The poor condition of human remains found in tombs in Palestine indicates that it was not a Hebrew custom to embalm the dead, at least not for long preservation. Lazarus, for instance, was not embalmed. Although he was wrapped in cloth, concern was shown when the stone closing his tomb was to be rolled away. Since Lazarus had died four days earlier, his sister was sure that there would be an odor when the tomb was opened.—John 11:38-44.
Was Jesus Christ embalmed? The Gospel accounts do not support this conclusion. At that time, it was the Jewish custom to prepare the body with spices and perfumed oils before laying it to rest. In order to treat Jesus’ body, for instance, Nicodemus provided a large quantity of spices for this purpose. (John 19:38-42) Why so many spices? Heartfelt love and respect for Jesus may have moved him to such generosity. We need not conclude that such a use of spices was intended to preserve the body.
Would a Christian object to the custom of embalming? From a realistic point of view, embalming is merely delaying the inevitable. From dust we came, and to dust we return at death. (Genesis 3:19) But how long will it be from the time of death until the funeral? If family members and friends are coming from a distance and there is a desire to view the body, no doubt the remains will have to be embalmed to some degree.
Scripturally, then, there is no need for concern if local requirements mandate that the body be embalmed or family members desire that this take place. The dead are “conscious of nothing at all.” (Ecclesiastes 9:5) If they are in God’s memory, they will be raised to life in his promised new world.—Job 14:13-15; Acts 24:15; 2 Peter 3:13.
[Box/Picture on page 31]
EMBALMING—THEN AND NOW
In ancient Egypt, the type of embalming a corpse might receive depended on a family’s status. A prosperous family would likely have chosen the following procedure:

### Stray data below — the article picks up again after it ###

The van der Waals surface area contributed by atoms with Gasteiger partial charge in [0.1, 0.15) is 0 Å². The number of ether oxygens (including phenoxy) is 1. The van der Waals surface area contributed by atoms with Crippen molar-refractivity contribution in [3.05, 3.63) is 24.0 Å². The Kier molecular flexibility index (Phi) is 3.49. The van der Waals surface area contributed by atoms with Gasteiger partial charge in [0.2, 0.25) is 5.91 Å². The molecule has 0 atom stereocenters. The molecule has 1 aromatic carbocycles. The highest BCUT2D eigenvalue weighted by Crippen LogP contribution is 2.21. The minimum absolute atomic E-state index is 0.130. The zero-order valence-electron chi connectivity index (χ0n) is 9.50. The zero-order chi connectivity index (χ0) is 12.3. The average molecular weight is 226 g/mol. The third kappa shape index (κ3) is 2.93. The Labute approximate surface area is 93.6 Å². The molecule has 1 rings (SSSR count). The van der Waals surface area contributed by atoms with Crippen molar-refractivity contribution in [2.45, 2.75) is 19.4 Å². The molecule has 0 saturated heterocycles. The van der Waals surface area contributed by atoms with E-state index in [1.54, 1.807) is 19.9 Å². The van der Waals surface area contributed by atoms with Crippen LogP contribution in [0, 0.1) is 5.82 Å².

The brain would be drawn out through the nostrils by means of a metal instrument. Thereafter, the skull would receive treatment with appropriate drugs. The next step involved the removal of all the internal organs except the heart and the kidneys. To gain access to the abdomen, an incision had to be made in the body, but this was considered sinful. To get around this thorny issue, Egyptian embalmers designated a person called a cutter to make the incision. He fled as soon as this was done, for curses and pelting with stones were the punishment for this so-called crime.
After the abdominal cavity had been emptied, it was washed thoroughly. The historian Herodotus wrote: “They fill the cavity with the purest bruised myrrh, with cassia, and every other sort of spicery except frankincense, and sew up the opening.”
Next, the body was dehydrated by soaking it in natron for 70 days. Thereafter, the corpse was washed and skillfully wrapped in linen. The linen was then coated with a resin or some type of gummy substance that served as glue, and the mummy was placed in a lavishly decorated wooden box that had a human form.
Today, embalming can be accomplished in a matter of hours. It is usually done by placing an appropriate amount of embalming fluid in the veins and arteries as well as in abdominal and thoracic cavities. Over the years, a variety of solutions have been developed and used. However, because of cost and safety, formaldehyde is the embalming solution most often used.
The gold coffin of King Tutankhamen